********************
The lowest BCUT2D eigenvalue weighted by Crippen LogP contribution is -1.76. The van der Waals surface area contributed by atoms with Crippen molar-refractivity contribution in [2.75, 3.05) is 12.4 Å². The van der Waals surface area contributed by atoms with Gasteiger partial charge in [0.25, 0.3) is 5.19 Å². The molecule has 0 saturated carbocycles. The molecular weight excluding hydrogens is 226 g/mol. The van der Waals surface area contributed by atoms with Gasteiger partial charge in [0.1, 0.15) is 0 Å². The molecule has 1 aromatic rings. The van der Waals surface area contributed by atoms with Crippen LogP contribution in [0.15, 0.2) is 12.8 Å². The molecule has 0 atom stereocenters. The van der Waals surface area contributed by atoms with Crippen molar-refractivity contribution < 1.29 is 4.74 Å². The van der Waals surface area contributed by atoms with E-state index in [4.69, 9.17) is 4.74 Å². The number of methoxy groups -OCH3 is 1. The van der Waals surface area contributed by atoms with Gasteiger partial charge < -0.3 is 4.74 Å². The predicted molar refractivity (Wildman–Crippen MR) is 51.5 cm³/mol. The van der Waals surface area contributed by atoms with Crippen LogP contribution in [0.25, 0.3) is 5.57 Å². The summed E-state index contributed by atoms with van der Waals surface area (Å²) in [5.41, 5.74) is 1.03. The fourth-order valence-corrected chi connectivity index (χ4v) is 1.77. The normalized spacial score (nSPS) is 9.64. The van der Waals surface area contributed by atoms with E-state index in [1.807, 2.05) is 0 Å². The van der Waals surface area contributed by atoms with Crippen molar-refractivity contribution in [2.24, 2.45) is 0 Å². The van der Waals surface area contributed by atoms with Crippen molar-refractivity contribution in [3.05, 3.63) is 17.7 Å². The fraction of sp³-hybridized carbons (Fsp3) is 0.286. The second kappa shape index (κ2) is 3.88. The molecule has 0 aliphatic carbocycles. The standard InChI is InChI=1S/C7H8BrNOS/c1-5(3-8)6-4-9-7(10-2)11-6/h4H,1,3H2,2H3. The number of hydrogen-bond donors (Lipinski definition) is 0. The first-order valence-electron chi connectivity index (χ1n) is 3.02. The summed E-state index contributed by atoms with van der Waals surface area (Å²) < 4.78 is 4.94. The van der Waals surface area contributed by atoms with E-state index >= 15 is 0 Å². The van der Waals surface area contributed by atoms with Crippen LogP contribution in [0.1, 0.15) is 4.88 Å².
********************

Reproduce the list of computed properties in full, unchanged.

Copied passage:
The lowest BCUT2D eigenvalue weighted by Crippen LogP contribution is -1.76. The van der Waals surface area contributed by atoms with Crippen molar-refractivity contribution in [2.75, 3.05) is 12.4 Å². The van der Waals surface area contributed by atoms with Gasteiger partial charge in [0.25, 0.3) is 5.19 Å². The molecule has 0 saturated carbocycles. The molecular weight excluding hydrogens is 226 g/mol. The van der Waals surface area contributed by atoms with Gasteiger partial charge in [0.1, 0.15) is 0 Å². The molecule has 1 aromatic rings. The van der Waals surface area contributed by atoms with Crippen LogP contribution in [0.15, 0.2) is 12.8 Å². The molecule has 0 atom stereocenters. The van der Waals surface area contributed by atoms with Crippen molar-refractivity contribution < 1.29 is 4.74 Å². The van der Waals surface area contributed by atoms with E-state index in [4.69, 9.17) is 4.74 Å². The number of methoxy groups -OCH3 is 1. The van der Waals surface area contributed by atoms with Gasteiger partial charge < -0.3 is 4.74 Å². The predicted molar refractivity (Wildman–Crippen MR) is 51.5 cm³/mol. The van der Waals surface area contributed by atoms with Crippen LogP contribution in [0.25, 0.3) is 5.57 Å². The summed E-state index contributed by atoms with van der Waals surface area (Å²) in [5.41, 5.74) is 1.03. The fourth-order valence-corrected chi connectivity index (χ4v) is 1.77. The normalized spacial score (nSPS) is 9.64. The van der Waals surface area contributed by atoms with E-state index in [1.807, 2.05) is 0 Å². The van der Waals surface area contributed by atoms with Crippen molar-refractivity contribution in [2.24, 2.45) is 0 Å². The van der Waals surface area contributed by atoms with Crippen molar-refractivity contribution in [3.05, 3.63) is 17.7 Å². The fraction of sp³-hybridized carbons (Fsp3) is 0.286. The second kappa shape index (κ2) is 3.88. The molecule has 0 aliphatic carbocycles. The standard InChI is InChI=1S/C7H8BrNOS/c1-5(3-8)6-4-9-7(10-2)11-6/h4H,1,3H2,2H3. The number of hydrogen-bond donors (Lipinski definition) is 0. The first-order valence-electron chi connectivity index (χ1n) is 3.02. The summed E-state index contributed by atoms with van der Waals surface area (Å²) < 4.78 is 4.94. The van der Waals surface area contributed by atoms with E-state index >= 15 is 0 Å². The van der Waals surface area contributed by atoms with Crippen LogP contribution in [0.1, 0.15) is 4.88 Å².